Cleveland National Forest
Managed by U.S. Forest Service, Pacific Southwest Region
568,634 acres (439,281 federal/ 129,353 other)
In southwestern California, Cleveland National Forest was established in 1908 and named for the U.S. President who added 21-million acres to the Forest Reserve system in the 1890s. The National Forest is notable for its Mediterranean climate and low elevation (its highest point is 6,271-foot Monument Peak). Most of its acreage is chaparral, not forest, making it more prone to frequent wildfires. Despite its proximity to San Diego and the densely-populated Pacific Coastline, it contains four designated Wilderness areas.
Sunrise Scenic Byway, Henshaw Scenic Vista, Monument Peak, Three Sisters Falls, Laguna Mountain Recreation Area, Cedar Creek Falls, Sunset Trail, Noble Canyon National Recreation Trail, Agua Tibia Trail, San Juan Loop Trail, Desert View Nature Trail, Pioneer Mail Trail, Observatory Trail
Located ten miles north of Highway 76, Palomar Mountain is best known as the home of Caltech’s Palomar Observatory, which was established in 1928. It is open daily for tours of the A.W. Greenway Jr. Visitor Center and the 200-inch Hale Telescope, which reigned as the world’s largest from 1949 until 1975. Two miles downhill is the Forest Service’s Observatory Campground and the trailhead for the 2.2-mile one-way Observatory National Recreation Trail. An Adventure Pass is required to park here, but not if you start at the observatory. The trail gains about 900 feet in elevation as it climbs through an oak-pine forest to the Palomar Observatory (that sits at 5,598 feet in elevation) providing views of the Mendenhall Valley.
The Sunset Trail makes a 4.6-mile loop from the Meadows Trailhead at mile marker 19 on the Sunrise Scenic Byway. The trail provides a view of the Pacific Ocean after passing meadows, ponds, and oak savannahs.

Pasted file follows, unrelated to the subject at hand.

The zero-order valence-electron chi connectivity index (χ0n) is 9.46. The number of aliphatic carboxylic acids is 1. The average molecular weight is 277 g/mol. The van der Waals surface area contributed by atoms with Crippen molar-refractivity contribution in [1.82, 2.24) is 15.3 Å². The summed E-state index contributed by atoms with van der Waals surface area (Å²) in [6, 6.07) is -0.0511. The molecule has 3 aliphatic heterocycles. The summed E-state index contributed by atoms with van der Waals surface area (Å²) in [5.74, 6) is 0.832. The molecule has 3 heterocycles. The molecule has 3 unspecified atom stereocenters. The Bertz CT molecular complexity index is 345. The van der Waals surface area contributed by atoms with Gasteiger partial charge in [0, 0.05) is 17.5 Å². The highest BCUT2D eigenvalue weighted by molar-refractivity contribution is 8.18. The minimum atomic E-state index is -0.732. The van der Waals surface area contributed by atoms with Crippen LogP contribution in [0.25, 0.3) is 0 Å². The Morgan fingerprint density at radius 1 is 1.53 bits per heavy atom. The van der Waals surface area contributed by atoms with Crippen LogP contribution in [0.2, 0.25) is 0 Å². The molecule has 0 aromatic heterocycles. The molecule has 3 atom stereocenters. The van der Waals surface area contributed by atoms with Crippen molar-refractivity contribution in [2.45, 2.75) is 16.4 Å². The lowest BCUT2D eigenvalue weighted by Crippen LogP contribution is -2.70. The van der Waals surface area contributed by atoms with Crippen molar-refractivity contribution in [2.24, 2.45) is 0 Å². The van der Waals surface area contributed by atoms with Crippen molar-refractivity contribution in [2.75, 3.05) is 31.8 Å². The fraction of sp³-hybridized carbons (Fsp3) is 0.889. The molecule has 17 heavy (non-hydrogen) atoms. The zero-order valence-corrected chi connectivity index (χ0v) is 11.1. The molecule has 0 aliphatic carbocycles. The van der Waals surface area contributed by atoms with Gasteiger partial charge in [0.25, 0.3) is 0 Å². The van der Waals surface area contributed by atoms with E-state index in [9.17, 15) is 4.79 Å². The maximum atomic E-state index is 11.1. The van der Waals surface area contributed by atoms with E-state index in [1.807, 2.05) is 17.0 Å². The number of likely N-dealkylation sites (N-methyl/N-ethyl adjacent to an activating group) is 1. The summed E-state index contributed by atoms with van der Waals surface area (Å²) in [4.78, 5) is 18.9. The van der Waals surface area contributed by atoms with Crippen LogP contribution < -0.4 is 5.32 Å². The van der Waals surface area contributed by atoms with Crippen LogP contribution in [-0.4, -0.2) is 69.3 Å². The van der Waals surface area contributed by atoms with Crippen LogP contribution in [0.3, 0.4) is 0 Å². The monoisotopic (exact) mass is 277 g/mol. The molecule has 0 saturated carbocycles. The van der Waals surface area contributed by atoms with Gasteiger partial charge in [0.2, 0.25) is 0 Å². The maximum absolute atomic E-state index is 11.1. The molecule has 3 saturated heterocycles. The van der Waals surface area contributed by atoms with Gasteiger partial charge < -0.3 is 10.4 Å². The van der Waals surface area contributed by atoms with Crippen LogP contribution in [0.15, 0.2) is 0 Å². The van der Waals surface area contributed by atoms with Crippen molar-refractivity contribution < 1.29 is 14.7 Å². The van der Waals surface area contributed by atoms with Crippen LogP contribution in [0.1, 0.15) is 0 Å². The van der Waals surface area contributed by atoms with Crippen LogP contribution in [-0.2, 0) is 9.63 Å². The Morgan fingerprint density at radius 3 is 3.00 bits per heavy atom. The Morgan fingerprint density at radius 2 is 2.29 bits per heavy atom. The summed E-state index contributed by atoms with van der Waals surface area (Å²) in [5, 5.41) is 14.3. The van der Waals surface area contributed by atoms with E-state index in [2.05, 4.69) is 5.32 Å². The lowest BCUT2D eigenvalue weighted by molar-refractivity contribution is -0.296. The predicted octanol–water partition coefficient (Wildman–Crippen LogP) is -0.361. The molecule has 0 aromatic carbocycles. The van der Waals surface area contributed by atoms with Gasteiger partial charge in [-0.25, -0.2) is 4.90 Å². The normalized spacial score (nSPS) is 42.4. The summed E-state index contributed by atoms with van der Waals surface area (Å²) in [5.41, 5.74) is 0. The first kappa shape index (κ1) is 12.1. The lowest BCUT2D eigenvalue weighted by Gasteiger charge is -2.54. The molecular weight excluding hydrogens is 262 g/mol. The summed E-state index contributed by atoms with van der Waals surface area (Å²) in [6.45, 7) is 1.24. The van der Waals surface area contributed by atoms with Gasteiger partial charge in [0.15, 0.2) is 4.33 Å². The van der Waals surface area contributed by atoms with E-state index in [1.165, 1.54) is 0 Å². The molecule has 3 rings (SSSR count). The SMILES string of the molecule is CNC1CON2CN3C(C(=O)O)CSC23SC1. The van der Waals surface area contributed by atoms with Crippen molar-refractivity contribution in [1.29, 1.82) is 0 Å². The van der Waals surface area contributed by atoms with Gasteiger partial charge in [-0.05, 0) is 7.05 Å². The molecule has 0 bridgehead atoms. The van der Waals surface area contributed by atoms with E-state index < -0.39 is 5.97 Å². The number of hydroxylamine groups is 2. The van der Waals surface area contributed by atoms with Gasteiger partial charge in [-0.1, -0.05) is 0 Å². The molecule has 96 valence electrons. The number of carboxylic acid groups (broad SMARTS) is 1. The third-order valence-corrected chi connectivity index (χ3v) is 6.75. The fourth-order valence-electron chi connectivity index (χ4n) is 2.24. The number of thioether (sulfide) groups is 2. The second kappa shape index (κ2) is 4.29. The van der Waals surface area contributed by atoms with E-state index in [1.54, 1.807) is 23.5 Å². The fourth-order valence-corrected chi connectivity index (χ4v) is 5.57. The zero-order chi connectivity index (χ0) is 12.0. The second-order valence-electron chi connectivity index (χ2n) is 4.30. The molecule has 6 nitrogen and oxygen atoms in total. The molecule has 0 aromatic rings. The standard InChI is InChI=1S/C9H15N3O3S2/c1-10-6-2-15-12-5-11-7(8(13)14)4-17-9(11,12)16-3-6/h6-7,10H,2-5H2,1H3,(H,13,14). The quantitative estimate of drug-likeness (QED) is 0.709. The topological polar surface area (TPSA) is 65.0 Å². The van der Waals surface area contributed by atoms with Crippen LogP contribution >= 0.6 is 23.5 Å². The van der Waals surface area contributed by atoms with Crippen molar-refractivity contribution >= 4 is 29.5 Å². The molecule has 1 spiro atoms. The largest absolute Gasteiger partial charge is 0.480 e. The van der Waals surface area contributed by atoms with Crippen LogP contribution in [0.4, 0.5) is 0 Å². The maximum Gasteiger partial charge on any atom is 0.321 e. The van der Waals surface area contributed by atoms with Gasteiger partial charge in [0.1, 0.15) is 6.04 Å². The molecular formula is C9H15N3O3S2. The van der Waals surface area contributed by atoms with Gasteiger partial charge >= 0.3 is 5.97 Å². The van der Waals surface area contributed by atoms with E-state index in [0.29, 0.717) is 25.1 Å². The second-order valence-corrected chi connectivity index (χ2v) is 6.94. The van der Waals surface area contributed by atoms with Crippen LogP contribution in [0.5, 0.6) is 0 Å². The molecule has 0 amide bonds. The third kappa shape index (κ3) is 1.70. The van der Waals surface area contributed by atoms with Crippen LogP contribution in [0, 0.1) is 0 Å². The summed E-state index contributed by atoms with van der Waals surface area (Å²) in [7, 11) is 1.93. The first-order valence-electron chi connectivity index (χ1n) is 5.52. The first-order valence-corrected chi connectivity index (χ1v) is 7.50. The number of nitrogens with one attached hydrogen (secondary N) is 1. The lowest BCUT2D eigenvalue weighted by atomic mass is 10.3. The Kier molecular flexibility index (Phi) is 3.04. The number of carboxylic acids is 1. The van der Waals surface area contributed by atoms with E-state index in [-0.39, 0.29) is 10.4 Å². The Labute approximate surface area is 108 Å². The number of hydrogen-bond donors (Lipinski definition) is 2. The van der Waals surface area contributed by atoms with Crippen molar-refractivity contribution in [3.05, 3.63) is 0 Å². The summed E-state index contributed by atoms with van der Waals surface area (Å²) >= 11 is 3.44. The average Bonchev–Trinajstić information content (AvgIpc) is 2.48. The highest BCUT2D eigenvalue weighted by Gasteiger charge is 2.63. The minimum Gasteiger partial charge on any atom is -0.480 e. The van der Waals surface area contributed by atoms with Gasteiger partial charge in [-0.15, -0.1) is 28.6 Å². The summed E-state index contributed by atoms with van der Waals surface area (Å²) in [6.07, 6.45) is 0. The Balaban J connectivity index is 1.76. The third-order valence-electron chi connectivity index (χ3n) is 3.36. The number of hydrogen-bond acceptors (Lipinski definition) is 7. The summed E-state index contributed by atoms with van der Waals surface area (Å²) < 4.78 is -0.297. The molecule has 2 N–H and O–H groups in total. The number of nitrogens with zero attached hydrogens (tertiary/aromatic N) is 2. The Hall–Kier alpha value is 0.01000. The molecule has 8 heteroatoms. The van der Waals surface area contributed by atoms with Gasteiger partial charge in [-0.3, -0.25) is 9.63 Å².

Despite its proximity to the San Diego metropolitan area, Cleveland National Forest is home to black bears, gray foxes, bobcats, and mountain lions. Black-tailed deer, bighorn sheep, wild turkeys, and coyotes are more likely to be encountered by visitors.
Look for acorn woodpeckers’ seed caches riddled into some of the Jeffrey pine trees in the forest.
An Adventure Pass is required to park at several trailheads (including the Observatory Trail) throughout the National Forest, but an America the Beautiful pass can be substituted.
The Sunrise Scenic Byway and the road to Palomar Observatory are both paved, although there are many unpaved routes through the National Forest.
Two miles downhill from the Palomar Observatory is the Forest Service’s Observatory Campground, a great place to stay if you plan to attend a star party on moonless nights. Palomar Mountain State Park also has a campground.
Agua Tibia Wilderness (also run by the Bureau of Land Management)
Pine Creek Wilderness
San Mateo Canyon Wilderness
Channel Islands National Park (California)
Cabrillo National Monument (California)
Mojave National Preserve (California)
Nearest National Park
Jeffrey pine, Coulter pine, white fir, California juniper, Arizona cypress, Tecate cypress
Flowering Tree Species
Engelmann oak, coast live oak, California black oak, manzanita
Explore More – Who was the U.S. President that established the first 13-million acres of Forest Reserves starting in 1891, prior to Grover Cleveland?
Learn more about Cleveland and the 154 other National Forests in our new guidebook Out in the Woods
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